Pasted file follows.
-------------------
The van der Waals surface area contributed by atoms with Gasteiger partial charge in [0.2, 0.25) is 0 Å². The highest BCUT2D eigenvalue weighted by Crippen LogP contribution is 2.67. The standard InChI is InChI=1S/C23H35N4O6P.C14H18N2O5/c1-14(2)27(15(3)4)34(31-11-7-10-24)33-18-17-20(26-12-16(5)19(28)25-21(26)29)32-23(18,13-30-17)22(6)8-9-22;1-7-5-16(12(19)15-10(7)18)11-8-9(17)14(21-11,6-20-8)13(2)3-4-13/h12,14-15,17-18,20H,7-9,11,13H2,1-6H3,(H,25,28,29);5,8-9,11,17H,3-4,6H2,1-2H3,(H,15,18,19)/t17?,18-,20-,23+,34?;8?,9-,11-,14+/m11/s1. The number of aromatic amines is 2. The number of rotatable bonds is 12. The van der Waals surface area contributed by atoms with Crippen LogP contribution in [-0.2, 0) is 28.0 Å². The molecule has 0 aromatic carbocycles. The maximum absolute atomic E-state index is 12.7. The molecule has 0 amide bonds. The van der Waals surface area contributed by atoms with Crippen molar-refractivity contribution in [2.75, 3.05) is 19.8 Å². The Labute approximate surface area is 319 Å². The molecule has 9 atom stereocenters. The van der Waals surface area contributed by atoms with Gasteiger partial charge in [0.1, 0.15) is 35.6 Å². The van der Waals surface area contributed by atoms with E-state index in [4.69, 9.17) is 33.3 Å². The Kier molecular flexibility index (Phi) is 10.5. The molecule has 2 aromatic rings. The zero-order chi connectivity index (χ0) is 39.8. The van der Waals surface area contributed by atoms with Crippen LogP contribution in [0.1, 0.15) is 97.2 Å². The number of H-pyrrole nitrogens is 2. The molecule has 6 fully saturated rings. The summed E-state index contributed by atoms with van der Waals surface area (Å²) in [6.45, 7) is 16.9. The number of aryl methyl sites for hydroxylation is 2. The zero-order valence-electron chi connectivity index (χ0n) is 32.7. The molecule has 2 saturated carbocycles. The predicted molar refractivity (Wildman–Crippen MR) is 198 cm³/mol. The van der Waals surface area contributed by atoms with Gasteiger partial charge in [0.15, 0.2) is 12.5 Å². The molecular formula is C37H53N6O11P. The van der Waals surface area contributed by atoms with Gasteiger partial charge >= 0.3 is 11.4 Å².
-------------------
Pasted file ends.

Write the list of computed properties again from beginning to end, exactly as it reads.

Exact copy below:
The van der Waals surface area contributed by atoms with Gasteiger partial charge in [0.2, 0.25) is 0 Å². The highest BCUT2D eigenvalue weighted by Crippen LogP contribution is 2.67. The standard InChI is InChI=1S/C23H35N4O6P.C14H18N2O5/c1-14(2)27(15(3)4)34(31-11-7-10-24)33-18-17-20(26-12-16(5)19(28)25-21(26)29)32-23(18,13-30-17)22(6)8-9-22;1-7-5-16(12(19)15-10(7)18)11-8-9(17)14(21-11,6-20-8)13(2)3-4-13/h12,14-15,17-18,20H,7-9,11,13H2,1-6H3,(H,25,28,29);5,8-9,11,17H,3-4,6H2,1-2H3,(H,15,18,19)/t17?,18-,20-,23+,34?;8?,9-,11-,14+/m11/s1. The number of aromatic amines is 2. The number of rotatable bonds is 12. The van der Waals surface area contributed by atoms with Crippen LogP contribution in [-0.2, 0) is 28.0 Å². The molecule has 0 aromatic carbocycles. The maximum absolute atomic E-state index is 12.7. The molecule has 0 amide bonds. The van der Waals surface area contributed by atoms with Crippen molar-refractivity contribution in [2.75, 3.05) is 19.8 Å². The Labute approximate surface area is 319 Å². The molecule has 9 atom stereocenters. The van der Waals surface area contributed by atoms with Gasteiger partial charge in [0.1, 0.15) is 35.6 Å². The van der Waals surface area contributed by atoms with E-state index in [4.69, 9.17) is 33.3 Å². The Kier molecular flexibility index (Phi) is 10.5. The molecule has 2 aromatic rings. The zero-order chi connectivity index (χ0) is 39.8. The van der Waals surface area contributed by atoms with Crippen LogP contribution in [0.1, 0.15) is 97.2 Å². The number of H-pyrrole nitrogens is 2. The molecule has 6 fully saturated rings. The summed E-state index contributed by atoms with van der Waals surface area (Å²) in [6.45, 7) is 16.9. The number of aryl methyl sites for hydroxylation is 2. The zero-order valence-electron chi connectivity index (χ0n) is 32.7. The molecule has 2 saturated carbocycles. The predicted molar refractivity (Wildman–Crippen MR) is 198 cm³/mol. The van der Waals surface area contributed by atoms with Gasteiger partial charge in [0.15, 0.2) is 12.5 Å². The molecular formula is C37H53N6O11P. The van der Waals surface area contributed by atoms with Gasteiger partial charge >= 0.3 is 11.4 Å².